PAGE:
Exiled Cuban independent journalist Yoe Suarez gave a lecture at Ashland University on the island paradise of Cuba, which, under the communist Castro dictatorship, is also a totalitarian hellhole.
‘Geographical paradise, but political hell’: Cuban journalist and political refugee talks journalism, religion & economics in AU lecture
Cuba is the last totalitarian regime in the Western hemisphere, said Yoe Suárez, a Cuban journalist and political refugee, to a crowd at Ashland University on Wednesday night.
And under that totalitarianism, telling the truth becomes a punishable offense.
“The regime is trying to manipulate civil society, the fabric of society, in a sense that makes them look good,” Suárez said. “Journalists, activists, pastors, laymans — they are always punished.”
Suárez explored Cuba’s struggles with freedom and totalitarianism in a lecture at Ashland University on Wednesday. The lecture, titled “Faith Under Totalitarianism in the 21st Century: Cuba, Freedom and the Church,” featured a conversation between Suárez and AU President Carlos Campo. A question-and-answer period followed the conversation.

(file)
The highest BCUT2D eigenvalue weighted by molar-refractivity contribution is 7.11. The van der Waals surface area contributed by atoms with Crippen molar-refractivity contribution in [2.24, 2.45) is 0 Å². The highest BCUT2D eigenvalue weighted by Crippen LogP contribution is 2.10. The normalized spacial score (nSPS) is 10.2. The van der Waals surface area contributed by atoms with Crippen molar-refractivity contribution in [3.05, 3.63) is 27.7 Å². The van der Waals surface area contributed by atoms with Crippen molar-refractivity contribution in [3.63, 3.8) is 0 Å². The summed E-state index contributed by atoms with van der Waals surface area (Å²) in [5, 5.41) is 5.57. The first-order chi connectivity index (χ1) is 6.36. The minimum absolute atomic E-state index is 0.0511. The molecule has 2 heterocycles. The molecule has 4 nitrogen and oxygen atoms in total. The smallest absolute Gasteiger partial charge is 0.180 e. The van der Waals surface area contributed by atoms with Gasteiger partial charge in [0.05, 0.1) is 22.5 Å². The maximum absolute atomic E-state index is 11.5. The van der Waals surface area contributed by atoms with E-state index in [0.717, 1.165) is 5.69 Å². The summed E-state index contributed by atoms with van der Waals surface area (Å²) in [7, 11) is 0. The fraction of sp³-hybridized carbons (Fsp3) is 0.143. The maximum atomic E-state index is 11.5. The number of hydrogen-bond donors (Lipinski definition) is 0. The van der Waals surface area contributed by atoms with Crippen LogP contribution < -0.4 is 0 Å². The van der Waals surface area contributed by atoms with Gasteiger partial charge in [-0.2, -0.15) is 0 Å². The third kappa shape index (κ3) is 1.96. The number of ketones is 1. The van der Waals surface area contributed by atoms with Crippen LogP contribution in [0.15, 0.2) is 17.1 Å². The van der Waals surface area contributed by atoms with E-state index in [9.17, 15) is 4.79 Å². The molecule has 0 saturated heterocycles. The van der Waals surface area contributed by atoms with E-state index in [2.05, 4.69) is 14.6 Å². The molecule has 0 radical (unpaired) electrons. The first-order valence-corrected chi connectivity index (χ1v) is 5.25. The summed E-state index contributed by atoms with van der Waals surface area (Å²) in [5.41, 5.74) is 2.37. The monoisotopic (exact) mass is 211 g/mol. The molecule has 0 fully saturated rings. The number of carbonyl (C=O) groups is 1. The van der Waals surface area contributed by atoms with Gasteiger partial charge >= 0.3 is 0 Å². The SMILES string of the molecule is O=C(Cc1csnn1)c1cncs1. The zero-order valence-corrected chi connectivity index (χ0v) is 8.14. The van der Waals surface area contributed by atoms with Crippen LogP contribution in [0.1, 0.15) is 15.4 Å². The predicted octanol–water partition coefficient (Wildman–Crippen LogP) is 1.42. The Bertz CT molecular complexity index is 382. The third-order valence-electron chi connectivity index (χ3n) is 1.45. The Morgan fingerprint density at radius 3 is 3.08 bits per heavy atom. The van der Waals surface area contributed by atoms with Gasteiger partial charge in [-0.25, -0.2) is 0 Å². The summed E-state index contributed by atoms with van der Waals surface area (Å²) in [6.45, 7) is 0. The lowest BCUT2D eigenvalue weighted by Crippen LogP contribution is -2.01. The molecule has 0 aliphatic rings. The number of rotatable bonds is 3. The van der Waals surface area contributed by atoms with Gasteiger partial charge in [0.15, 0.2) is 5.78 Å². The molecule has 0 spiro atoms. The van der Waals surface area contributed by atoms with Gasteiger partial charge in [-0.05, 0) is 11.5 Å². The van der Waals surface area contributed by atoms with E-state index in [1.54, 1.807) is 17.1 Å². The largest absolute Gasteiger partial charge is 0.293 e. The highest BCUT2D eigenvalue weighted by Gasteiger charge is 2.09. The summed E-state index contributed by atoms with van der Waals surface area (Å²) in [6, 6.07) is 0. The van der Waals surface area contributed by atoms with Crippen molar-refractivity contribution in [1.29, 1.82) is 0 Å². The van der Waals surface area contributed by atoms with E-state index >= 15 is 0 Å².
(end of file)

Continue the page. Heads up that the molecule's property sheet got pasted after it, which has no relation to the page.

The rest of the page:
AU hosted it as part of its Faith and Society lecture series. According to a press release, the series aims to “give Ashland students and the Ashland community the opportunity to hear experts discuss critical topics of faith and its implications in contemporary society.”
Suárez answered a number of questions from Campo about the struggles citizens face economically, socially and with practicing their faith under the socialist regime ruling Cuba.
“It’s a geographical paradise, but a political hell,” Suárez said.
Cuba’s 1959 revolution, in which Fidel Castro and the Cuban Communist Party took control of the country, resulted in repression of religion. Cuba declared itself an atheist state and prohibited church services.
It’s since relaxed those restrictions. But, in 2022, a report from the United States Commission on International Religious Freedom found religion remained “controlled, regulated and repressed” in Cuba.
The state represses and controls journalism, too. Reporters Without Borders ranks Cuba as the worst country for press freedom in Latin America.
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